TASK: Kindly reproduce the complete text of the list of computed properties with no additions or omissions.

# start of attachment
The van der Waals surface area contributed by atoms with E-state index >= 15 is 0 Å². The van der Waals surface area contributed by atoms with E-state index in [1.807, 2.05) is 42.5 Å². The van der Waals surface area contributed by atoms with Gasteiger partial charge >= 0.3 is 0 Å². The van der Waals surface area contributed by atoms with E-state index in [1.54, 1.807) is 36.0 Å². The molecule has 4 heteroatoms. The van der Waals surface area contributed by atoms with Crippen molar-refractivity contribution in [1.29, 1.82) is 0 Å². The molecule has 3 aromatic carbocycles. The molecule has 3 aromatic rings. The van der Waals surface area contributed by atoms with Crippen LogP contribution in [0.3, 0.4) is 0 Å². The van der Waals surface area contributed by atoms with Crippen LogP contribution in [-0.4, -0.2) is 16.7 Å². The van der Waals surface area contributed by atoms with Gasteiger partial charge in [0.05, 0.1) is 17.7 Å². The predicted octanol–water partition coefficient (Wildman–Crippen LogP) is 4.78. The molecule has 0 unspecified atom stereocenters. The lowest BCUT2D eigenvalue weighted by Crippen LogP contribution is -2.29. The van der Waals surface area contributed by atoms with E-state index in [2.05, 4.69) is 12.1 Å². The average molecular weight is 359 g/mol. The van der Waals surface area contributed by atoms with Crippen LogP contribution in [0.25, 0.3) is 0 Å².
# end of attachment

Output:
The van der Waals surface area contributed by atoms with E-state index >= 15 is 0 Å². The van der Waals surface area contributed by atoms with E-state index in [1.807, 2.05) is 42.5 Å². The van der Waals surface area contributed by atoms with Gasteiger partial charge >= 0.3 is 0 Å². The van der Waals surface area contributed by atoms with E-state index in [1.54, 1.807) is 36.0 Å². The molecule has 4 heteroatoms. The van der Waals surface area contributed by atoms with Crippen molar-refractivity contribution in [1.29, 1.82) is 0 Å². The molecule has 3 aromatic carbocycles. The molecule has 3 aromatic rings. The van der Waals surface area contributed by atoms with Crippen LogP contribution in [0.3, 0.4) is 0 Å². The van der Waals surface area contributed by atoms with Crippen LogP contribution in [-0.4, -0.2) is 16.7 Å². The van der Waals surface area contributed by atoms with Gasteiger partial charge in [0.05, 0.1) is 17.7 Å². The predicted octanol–water partition coefficient (Wildman–Crippen LogP) is 4.78. The molecule has 0 unspecified atom stereocenters. The lowest BCUT2D eigenvalue weighted by Crippen LogP contribution is -2.29. The van der Waals surface area contributed by atoms with E-state index in [2.05, 4.69) is 12.1 Å². The average molecular weight is 359 g/mol. The van der Waals surface area contributed by atoms with Crippen LogP contribution in [0.25, 0.3) is 0 Å².